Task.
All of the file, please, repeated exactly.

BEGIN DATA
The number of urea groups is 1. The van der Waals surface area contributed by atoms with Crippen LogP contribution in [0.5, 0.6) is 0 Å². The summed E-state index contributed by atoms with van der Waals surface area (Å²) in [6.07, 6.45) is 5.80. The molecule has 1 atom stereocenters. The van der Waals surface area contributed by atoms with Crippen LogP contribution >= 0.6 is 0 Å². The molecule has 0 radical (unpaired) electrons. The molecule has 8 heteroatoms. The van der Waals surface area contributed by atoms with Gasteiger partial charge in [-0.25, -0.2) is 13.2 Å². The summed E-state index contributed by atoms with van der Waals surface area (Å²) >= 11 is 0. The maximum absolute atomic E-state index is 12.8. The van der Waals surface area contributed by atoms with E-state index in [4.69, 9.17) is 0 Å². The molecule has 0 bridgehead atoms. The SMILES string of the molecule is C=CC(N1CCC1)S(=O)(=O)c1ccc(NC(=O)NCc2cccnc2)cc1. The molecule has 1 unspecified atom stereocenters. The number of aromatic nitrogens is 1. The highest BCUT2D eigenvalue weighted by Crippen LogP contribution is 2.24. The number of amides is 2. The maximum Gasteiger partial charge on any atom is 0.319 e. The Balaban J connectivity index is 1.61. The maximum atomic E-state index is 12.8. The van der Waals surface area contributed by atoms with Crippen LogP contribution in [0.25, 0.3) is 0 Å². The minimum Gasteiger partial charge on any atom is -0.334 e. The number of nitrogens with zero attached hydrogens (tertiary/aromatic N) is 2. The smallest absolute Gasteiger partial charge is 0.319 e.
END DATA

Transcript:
The number of urea groups is 1. The van der Waals surface area contributed by atoms with Crippen LogP contribution in [0.5, 0.6) is 0 Å². The summed E-state index contributed by atoms with van der Waals surface area (Å²) in [6.07, 6.45) is 5.80. The molecule has 1 atom stereocenters. The van der Waals surface area contributed by atoms with Crippen LogP contribution >= 0.6 is 0 Å². The molecule has 0 radical (unpaired) electrons. The molecule has 8 heteroatoms. The van der Waals surface area contributed by atoms with Gasteiger partial charge in [-0.25, -0.2) is 13.2 Å². The summed E-state index contributed by atoms with van der Waals surface area (Å²) >= 11 is 0. The maximum absolute atomic E-state index is 12.8. The van der Waals surface area contributed by atoms with E-state index in [4.69, 9.17) is 0 Å². The molecule has 0 bridgehead atoms. The SMILES string of the molecule is C=CC(N1CCC1)S(=O)(=O)c1ccc(NC(=O)NCc2cccnc2)cc1. The molecule has 1 unspecified atom stereocenters. The number of aromatic nitrogens is 1. The highest BCUT2D eigenvalue weighted by Crippen LogP contribution is 2.24. The number of amides is 2. The maximum Gasteiger partial charge on any atom is 0.319 e. The Balaban J connectivity index is 1.61. The maximum atomic E-state index is 12.8. The van der Waals surface area contributed by atoms with Crippen LogP contribution in [0.25, 0.3) is 0 Å². The minimum Gasteiger partial charge on any atom is -0.334 e. The number of nitrogens with zero attached hydrogens (tertiary/aromatic N) is 2. The smallest absolute Gasteiger partial charge is 0.319 e.